Early one summer evening, standing alone on the edge of the plateau, I caught a glimpse of movement, a flash of life against the approaching darkness, then a pronghorn reappeared, the haughty black V marking its chest like a royal medallion a prince might wear. As I spoke to it, imagining that it was answering me, another wisp of movement and above us a hawk appeared, low, circling slowly, tail feathers flickering red in the sunlight. It seemed to be watching both of us, not predatorily but conspiratorially, the three of us being the only life in that vast, gray expanse. And then a fourth, but in voice only; a coyote that seemed to be yodeling, clear notes, musical, and I felt a wonderful connection with everything around me, with the prairie that suddenly seemed to be green and alive and filled with pronghorns, bobcats, wolves, hawks and eagles.

But only for a moment—a moment that now seems longer than it probably was. Then the pronghorn, the hawk, the yodeling vanished and I, abandoned, swung my legs over my bike and slowly pedaled home.

Whether, on the way, I thought about writing or becoming a writer I don’t remember. My boyhood adventures, real and imaginary, were intertwined with this environment. Though I don’t remember the incident clearly my parents told the story of my disappearance during a small-town rodeo performance. They went looking for me and finally found me comingling with a group of Sioux dancers who upon relinquishing me to my parents nevertheless made me an honorary member of the tribe.

For many years as I thrashed about trying to succeed in the so-called adult world I pictured my boyhood as more or less idyllic but somewhat unconventional. My parents were considerably older than most of my schoolmates parents, had attended college but lost their careers as radio and movies replaced lecture tours and community concerts. Through his brother my father found employment with a sugar factory in town of Torrington, a place not at all unlike Tom Sawyer’s Missouri Valley home.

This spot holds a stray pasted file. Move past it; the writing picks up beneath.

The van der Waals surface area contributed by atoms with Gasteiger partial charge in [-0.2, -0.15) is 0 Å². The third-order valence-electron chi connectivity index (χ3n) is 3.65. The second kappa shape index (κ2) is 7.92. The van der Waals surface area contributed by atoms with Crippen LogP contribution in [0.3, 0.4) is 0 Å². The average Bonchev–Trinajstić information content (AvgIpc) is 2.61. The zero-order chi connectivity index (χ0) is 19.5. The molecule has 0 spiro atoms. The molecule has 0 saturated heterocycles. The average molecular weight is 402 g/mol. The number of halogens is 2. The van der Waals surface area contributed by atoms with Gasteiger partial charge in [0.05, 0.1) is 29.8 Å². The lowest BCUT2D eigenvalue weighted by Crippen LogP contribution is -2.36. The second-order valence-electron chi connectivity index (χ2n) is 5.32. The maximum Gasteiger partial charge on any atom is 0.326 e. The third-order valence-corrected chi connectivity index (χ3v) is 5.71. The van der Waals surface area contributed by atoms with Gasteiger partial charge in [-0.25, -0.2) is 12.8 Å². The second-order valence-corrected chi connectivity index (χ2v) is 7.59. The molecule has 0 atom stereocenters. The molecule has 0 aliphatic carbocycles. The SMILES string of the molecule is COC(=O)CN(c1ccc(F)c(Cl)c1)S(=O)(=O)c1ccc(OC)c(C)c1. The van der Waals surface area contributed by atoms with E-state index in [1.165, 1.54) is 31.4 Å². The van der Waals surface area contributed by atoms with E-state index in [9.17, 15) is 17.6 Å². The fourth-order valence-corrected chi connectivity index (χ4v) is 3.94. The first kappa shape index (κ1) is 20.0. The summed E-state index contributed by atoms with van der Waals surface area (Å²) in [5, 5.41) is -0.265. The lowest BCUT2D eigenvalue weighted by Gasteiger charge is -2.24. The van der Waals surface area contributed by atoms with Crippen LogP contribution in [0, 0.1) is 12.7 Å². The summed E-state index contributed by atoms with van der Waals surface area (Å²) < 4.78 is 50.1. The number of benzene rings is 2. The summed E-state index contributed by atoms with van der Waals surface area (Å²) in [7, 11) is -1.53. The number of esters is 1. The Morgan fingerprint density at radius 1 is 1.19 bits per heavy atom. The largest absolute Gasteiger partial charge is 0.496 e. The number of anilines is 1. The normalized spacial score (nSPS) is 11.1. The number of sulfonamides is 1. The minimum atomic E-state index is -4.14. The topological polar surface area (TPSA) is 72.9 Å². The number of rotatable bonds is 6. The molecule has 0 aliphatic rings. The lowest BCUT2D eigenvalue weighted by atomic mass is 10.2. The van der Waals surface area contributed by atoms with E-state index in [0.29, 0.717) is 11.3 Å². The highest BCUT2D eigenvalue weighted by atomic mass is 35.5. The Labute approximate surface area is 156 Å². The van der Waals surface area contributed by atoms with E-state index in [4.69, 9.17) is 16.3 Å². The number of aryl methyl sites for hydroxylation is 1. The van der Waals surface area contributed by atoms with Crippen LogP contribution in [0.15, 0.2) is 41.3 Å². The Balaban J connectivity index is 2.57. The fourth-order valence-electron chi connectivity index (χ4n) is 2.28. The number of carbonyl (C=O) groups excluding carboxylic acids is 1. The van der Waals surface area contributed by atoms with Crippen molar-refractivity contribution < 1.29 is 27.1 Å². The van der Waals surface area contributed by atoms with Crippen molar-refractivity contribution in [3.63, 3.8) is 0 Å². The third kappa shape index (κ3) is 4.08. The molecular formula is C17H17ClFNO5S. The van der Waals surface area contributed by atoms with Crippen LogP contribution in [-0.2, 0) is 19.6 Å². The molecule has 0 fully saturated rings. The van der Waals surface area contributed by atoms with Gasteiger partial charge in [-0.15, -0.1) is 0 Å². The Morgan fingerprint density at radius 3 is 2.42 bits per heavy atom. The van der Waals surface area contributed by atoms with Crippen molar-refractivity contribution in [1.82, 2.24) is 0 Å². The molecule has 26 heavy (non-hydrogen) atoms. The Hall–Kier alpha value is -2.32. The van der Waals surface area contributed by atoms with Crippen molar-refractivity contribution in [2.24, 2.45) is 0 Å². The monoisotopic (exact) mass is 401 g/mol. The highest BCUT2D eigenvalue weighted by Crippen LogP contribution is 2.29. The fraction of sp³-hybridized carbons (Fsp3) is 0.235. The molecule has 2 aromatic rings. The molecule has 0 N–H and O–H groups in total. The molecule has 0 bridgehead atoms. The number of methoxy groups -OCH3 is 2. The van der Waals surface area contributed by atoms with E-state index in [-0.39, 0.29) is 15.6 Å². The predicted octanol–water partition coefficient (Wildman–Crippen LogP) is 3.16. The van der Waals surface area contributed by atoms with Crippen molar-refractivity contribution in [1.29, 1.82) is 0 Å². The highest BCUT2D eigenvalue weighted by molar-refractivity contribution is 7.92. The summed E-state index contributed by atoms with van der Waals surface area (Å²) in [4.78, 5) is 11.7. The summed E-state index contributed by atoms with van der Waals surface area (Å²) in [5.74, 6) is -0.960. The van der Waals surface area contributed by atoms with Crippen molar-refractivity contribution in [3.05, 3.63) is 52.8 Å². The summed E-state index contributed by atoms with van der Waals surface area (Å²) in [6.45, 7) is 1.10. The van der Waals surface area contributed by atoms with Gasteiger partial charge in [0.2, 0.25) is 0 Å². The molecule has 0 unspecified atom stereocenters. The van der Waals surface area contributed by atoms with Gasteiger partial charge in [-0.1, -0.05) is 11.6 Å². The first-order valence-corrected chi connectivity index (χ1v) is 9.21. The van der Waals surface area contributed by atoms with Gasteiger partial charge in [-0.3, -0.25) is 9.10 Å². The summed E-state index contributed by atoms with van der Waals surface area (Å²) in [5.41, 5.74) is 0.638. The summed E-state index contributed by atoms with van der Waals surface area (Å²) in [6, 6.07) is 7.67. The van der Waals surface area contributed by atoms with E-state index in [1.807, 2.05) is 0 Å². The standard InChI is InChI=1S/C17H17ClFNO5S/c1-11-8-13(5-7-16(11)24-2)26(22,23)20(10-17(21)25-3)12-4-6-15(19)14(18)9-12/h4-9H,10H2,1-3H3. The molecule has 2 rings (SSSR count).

Exactly how or when I realized that I had two different fathers remains clouded among the bumbles, triumphs and disappointments of growing past childhood into adolescence. The father I saw daily—factory worker, diligent, ethical, committed to routine—was very different from the adventurer who’d romanced dark-eyed beauties in Samoa, hunted leopards in Ceylon, climbed Egyptian pyramids and hobnobbed with such notables as Drew Pearson and Anita Loos. With Carl Miller, a Kentucky “colonel” who later served a term in the U.S. House of Representatives, he’d gone from Australia through Ceylon, the Suez Canal, Greece and Italy and France and Germany. Consciously, semi-consciously or unconsciously I knew which of my two fathers I most wanted to be like. It wasn’t the factory worker, as solid and hard-working as that factory worker was.

His death at sixty-two was fundamental to many of my life’s choices. I refused to believe in retirement—like him I probably would die young, I thought—and I was determined to live a life that suited my personality and ideals rather than sacrifice the present for the future.

It’s been a bumpy journey at times and it’s not over yet.

Posted in: Robert Joe Stout